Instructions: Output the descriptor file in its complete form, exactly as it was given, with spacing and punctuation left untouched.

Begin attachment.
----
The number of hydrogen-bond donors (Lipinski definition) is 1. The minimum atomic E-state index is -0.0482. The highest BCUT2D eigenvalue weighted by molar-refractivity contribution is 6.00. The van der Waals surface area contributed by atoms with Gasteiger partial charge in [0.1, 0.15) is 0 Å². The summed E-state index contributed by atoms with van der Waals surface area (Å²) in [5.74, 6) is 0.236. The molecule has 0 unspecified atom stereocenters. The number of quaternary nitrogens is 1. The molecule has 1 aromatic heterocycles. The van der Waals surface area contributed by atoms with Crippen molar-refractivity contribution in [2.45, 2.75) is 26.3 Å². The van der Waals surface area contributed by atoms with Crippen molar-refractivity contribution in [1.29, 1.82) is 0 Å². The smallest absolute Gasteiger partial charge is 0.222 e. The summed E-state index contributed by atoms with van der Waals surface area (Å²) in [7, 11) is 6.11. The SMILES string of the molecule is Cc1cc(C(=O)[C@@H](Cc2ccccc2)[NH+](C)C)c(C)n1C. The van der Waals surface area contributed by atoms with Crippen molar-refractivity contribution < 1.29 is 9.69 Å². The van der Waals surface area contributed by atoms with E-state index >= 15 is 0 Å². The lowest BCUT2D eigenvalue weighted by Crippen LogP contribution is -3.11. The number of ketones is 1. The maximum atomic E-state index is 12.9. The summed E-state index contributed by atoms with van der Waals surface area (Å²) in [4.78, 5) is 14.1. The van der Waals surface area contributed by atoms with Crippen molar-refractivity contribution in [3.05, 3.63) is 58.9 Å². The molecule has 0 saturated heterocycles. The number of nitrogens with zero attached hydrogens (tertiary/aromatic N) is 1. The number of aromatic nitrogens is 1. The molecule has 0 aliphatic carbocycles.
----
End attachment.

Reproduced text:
The number of hydrogen-bond donors (Lipinski definition) is 1. The minimum atomic E-state index is -0.0482. The highest BCUT2D eigenvalue weighted by molar-refractivity contribution is 6.00. The van der Waals surface area contributed by atoms with Gasteiger partial charge in [0.1, 0.15) is 0 Å². The summed E-state index contributed by atoms with van der Waals surface area (Å²) in [5.74, 6) is 0.236. The molecule has 0 unspecified atom stereocenters. The number of quaternary nitrogens is 1. The molecule has 1 aromatic heterocycles. The van der Waals surface area contributed by atoms with Crippen molar-refractivity contribution in [2.45, 2.75) is 26.3 Å². The van der Waals surface area contributed by atoms with Crippen molar-refractivity contribution in [1.29, 1.82) is 0 Å². The smallest absolute Gasteiger partial charge is 0.222 e. The summed E-state index contributed by atoms with van der Waals surface area (Å²) in [7, 11) is 6.11. The SMILES string of the molecule is Cc1cc(C(=O)[C@@H](Cc2ccccc2)[NH+](C)C)c(C)n1C. The van der Waals surface area contributed by atoms with Crippen molar-refractivity contribution < 1.29 is 9.69 Å². The van der Waals surface area contributed by atoms with E-state index >= 15 is 0 Å². The lowest BCUT2D eigenvalue weighted by Crippen LogP contribution is -3.11. The number of ketones is 1. The maximum atomic E-state index is 12.9. The summed E-state index contributed by atoms with van der Waals surface area (Å²) in [4.78, 5) is 14.1. The van der Waals surface area contributed by atoms with Crippen molar-refractivity contribution in [3.05, 3.63) is 58.9 Å². The molecule has 0 saturated heterocycles. The number of nitrogens with zero attached hydrogens (tertiary/aromatic N) is 1. The number of aromatic nitrogens is 1. The molecule has 0 aliphatic carbocycles.